What is a herniated disc?
The bones (vertebrae) that form the spine in your back are cushioned by small, spongy discs. When these discs are healthy, they act as shock absorbers for the spine and keep the spine flexible. But when a disc is damaged, it may bulge or break open. This is called a herniated disc. It may also be called a slipped or ruptured disc.
You can have a herniated disc in any part of your spine. But most herniated discs affect the lower back (lumbar spine). Some happen in the neck (cervical spine) and, more rarely, in the upper back (thoracic spine). This topic focuses mainly on the lower back.
What causes a herniated disc?
A herniated disc may be caused by:
Wear and tear of the disc. As you age, your discs dry out and aren't as flexible.
Injury to the spine. This may cause tiny tears or cracks in the hard outer layer of the disc. When this happens, the gel inside the disc can be forced out through the tears or cracks in the outer layer of the disc. This causes the disc to bulge, break open, or break into pieces.
What are the
When a herniated disc presses camera on nerve roots, it can cause pain, numbness, and weakness in the area of the body where the nerve travels. A herniated disc in the lower back can cause pain and numbness in the buttock and down the leg. This is called sciatica. Sciatica is the most common symptom of a herniated disc in the low back. If a herniated disc is not pressing on a nerve, you may have a backache or no pain at all.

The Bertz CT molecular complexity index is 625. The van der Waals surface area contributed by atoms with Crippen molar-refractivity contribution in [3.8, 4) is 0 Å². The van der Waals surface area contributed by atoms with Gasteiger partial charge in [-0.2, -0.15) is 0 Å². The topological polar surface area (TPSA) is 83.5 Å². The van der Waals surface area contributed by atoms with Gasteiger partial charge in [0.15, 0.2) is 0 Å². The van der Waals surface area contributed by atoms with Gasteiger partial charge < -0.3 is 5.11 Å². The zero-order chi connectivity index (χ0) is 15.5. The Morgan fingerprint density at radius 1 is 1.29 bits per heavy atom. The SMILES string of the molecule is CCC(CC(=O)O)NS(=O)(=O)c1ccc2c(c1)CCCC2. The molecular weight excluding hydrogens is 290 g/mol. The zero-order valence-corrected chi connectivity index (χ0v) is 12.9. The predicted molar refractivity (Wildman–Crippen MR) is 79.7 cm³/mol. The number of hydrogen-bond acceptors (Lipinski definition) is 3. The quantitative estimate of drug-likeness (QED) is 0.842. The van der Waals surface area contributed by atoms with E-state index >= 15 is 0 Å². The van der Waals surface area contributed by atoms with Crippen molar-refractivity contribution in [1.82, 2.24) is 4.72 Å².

How is a
Your doctor may diagnose a herniated disc by asking questions about your symptoms and examining you. If your symptoms clearly point to a herniated disc, you may not need tests.
Sometimes a doctor will do tests such as an MRI or a CT scan to confirm a herniated disc or rule out other health problems.
Herniated Disc Treatment:
We treat herniations with a simple laser procedure without stripping muscle at all. Instead of using expandable retractors, like many others who claim to do minimally invasive surgery, we insert a tiny camera through a 3 or 7 mm incision, treating the disc with a laser, so you can heal and get back to life as quickly as possible.